Crop weeding, spraying, monitoring and diagnostics, fruit picking and selection, and many other field operations have been made possible by autonomous machines through the development of computer vision and cloud-based processing of data.
|The cloud, advances in connectivity and analytics are able to present the farmer with the information needed to make more effective, and much more rapid decisions
One of the great challenges facing this generation, and particularly in farming, is looking after the environment. By using these smart techniques, it’s possible to eliminate waste on a grand scale. Martin notes that agriculture is dependent upon inputs being delivered at the right time and in the right quantity. This applies to both crops and animals. Crops need fertilisers, such as nitrogen, phosphate and potassium, at critical times in their growth.
These inputs can now be delivered with significantly higher levels of precision, which has two effects. First, it increases profitability, but perhaps more importantly, it decreases the likelihood of contamination of the environment, it uses less fuel and increases the efficiency of the use of manpower.
The same advantages apply to the precise application of crop protection chemicals to reduce the impact of weeds, animal pests and disease. Through this level of precision, there is minimal damage to the ecology of crops and their surrounding areas.
The challenges of gathering data
Businesses often talk about the challenges of data – how to collect it, how to store, and how to analyse it. These challenges only become more significant in the unpredictable and challenging world of agriculture.
Martin uses the example of pest control in cotton. Having studied the integration of new methods in this area, where a software package was used to direct a farmer’s decision making, he notes that one of the biggest problems was data gathering. Data needed to be collected on areas as diverse as current weather, weather forecasts, pest levels, population dynamics, crop growth stages and input prices.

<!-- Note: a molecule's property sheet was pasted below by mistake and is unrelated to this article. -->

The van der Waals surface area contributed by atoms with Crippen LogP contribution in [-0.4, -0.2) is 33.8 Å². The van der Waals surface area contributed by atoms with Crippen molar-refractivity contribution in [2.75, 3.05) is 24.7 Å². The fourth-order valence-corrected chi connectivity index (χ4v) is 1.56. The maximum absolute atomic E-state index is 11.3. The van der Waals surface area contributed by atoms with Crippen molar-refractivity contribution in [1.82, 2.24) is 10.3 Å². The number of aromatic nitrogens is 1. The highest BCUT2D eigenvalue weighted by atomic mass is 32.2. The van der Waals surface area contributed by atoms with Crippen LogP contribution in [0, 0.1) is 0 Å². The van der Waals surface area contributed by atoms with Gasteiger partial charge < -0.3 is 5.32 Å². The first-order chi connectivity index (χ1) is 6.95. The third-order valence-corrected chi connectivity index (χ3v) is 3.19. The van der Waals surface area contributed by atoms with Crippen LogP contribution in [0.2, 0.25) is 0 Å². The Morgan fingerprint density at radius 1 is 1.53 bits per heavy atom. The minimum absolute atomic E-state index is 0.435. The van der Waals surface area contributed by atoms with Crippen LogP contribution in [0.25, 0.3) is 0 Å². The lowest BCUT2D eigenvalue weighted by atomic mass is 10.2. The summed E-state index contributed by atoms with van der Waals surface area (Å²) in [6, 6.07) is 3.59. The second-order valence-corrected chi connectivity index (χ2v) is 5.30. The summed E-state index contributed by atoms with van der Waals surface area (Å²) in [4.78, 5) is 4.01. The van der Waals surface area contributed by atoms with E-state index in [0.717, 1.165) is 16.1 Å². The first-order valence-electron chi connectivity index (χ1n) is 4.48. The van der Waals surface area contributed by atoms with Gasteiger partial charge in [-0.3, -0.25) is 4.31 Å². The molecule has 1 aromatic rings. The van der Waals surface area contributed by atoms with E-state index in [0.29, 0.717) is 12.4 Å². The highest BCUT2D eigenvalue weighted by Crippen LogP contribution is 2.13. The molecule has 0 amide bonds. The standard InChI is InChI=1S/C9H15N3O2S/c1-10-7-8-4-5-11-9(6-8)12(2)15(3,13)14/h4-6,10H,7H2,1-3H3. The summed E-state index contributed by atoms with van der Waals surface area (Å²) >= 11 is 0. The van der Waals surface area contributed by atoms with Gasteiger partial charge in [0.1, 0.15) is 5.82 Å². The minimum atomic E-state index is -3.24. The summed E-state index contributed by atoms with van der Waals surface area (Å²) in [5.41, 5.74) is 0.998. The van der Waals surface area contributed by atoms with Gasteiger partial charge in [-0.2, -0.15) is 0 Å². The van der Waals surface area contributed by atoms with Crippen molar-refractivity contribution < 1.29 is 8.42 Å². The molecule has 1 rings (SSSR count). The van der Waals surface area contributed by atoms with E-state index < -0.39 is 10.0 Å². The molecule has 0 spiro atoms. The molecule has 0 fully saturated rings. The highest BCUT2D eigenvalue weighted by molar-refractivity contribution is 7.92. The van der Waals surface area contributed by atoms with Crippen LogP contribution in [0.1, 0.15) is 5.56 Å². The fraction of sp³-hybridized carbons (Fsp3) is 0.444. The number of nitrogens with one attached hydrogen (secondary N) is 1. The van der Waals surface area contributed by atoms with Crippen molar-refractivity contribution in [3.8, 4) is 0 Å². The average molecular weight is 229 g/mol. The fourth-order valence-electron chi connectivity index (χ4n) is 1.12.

The software was extremely capable, but it was not adopted thanks to the issues in collecting this data. Now, Martin argues, these issues are of the past. The cloud, advances in connectivity and analytics are able to process vast amounts of automatically harvested data, and have the capacity to present the farmer with the information needed to make more effective, and much more rapid decisions.
Success in the industry
It is often said that in the days of rapidly advancing technology, those who don’t move forward, stand still. Can a farmer succeed without adopting connected technology? That depends on your definition of success, argues Martin.
He believes there will always be a demand for the produce of philosophy-driven farming that rejects some modern production techniques. However, for the majority of us, food and all of the other products of agriculture will be produced by methods using ever-increasing levels of technology, and run and managed by tech-fluent farmers.
This applies not just in rich, Western economies, but in the farms and fields of developing nations too. Digital adoption means a true change in the way food is produced and the way the planet is looked after. The modern farmer will need to be technology savvy to thrive in the age of Agriculture 4.0.